The Author And The Rat
: Literary Fables Of Yriarte
In study of a scholar, sage and mellow,
There dwelt a Rat,--a devil of a fellow,--
Who on naught else his hunger would assuage
But prose and verse of many a learned page.
In vain the Cat watched for him night and day;
Her paws she ne'er could put upon a whisker.
Of cunning traps no shrewd device,
No arsenic hid in sweet confection,
Nor any other bait or mixture,
Ever prepared for rats or mice,
For learned scrolls could cure his predilection;
But with whole pages nightly he made way.
The rascal gnawed, moreover, nothing less,
What our poor Author furnished to the presses,--
His works of eloquence and poesy.
And, as the manuscripts the accursed beast
Had eaten once before, made he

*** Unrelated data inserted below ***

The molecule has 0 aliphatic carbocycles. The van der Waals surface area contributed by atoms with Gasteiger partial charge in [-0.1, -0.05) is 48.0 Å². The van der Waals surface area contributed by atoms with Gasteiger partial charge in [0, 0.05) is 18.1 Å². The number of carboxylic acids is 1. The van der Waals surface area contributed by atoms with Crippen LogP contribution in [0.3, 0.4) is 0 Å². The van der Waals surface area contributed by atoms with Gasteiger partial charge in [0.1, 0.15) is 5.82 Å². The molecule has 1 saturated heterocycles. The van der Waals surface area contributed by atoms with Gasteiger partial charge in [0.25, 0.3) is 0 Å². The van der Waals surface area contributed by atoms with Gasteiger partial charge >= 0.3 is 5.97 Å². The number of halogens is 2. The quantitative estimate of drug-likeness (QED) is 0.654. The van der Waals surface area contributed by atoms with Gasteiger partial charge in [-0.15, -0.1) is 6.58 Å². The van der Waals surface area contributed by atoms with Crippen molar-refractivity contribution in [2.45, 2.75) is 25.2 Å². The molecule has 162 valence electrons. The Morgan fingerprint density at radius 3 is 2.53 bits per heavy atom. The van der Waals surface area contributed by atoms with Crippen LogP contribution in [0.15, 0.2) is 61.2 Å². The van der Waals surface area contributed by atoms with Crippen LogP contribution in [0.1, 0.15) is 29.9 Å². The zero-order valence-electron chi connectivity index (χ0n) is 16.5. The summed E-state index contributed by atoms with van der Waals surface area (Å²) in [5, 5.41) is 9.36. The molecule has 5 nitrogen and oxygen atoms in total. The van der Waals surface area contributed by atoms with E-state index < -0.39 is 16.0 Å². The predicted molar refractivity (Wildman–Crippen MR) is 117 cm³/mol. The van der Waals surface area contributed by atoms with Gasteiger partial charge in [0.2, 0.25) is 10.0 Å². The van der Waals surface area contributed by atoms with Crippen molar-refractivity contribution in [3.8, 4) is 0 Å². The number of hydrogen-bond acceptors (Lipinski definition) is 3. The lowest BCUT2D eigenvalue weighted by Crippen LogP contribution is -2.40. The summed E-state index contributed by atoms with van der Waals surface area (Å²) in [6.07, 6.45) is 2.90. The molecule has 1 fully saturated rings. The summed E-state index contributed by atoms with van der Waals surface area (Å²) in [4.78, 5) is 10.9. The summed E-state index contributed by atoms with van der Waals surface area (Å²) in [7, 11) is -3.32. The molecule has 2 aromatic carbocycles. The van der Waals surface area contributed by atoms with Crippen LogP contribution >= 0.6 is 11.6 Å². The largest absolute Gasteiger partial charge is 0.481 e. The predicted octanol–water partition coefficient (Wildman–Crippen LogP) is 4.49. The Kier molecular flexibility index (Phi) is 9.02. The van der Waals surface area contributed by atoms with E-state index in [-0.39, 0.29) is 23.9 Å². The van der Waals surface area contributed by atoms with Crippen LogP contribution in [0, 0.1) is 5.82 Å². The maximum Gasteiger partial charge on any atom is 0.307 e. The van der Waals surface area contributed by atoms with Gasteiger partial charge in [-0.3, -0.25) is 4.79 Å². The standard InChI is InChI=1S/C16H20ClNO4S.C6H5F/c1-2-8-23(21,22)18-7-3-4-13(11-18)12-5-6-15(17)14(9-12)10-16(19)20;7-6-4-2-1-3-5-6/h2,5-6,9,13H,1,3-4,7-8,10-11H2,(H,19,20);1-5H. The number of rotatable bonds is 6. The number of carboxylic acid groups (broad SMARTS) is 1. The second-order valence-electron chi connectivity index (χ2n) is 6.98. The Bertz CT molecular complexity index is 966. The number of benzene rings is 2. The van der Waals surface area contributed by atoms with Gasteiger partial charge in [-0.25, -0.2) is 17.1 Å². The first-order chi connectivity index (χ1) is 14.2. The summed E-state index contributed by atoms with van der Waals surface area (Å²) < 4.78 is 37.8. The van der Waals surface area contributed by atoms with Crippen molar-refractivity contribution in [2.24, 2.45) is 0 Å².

Of printed page still more luxurious feast.
"Ah, what hard luck is mine!" the Author cried.
"I've had enough of writing for these gnawers.
Since all experiments in vain I've tried,
Blank paper now I'll keep within my drawers,--
And nothing else. This mischief must be stayed."
But, lo! too faithful to his wasteful trade,
In pure white paper, without stop or stint,
As heretofore with manuscript and print,
The villanous vermin like destruction made.
At his wit's end, as last resort,
Into his ink he pours, in copious dose,
Corrosive sublimate, and writes
Something; I know not whether verse or prose.
'Tis eaten by the animal perverse,
And quickly ends his sport.
"Happy receipt which mischief sure requites!"
Sarcastic said the Poet, thus relieved.
"Let him, who gnaws too freely, have a care
Lest his malicious insult prove a snare;
And the impatient wight he seeks to bait,
Should write him in corrosive sublimate."
* * * * *
Be moderate, critic,--for unjust abuse
Severe retaliation will excuse;
Silence to keep, beneath invective froward,
Argues an author either dunce or coward.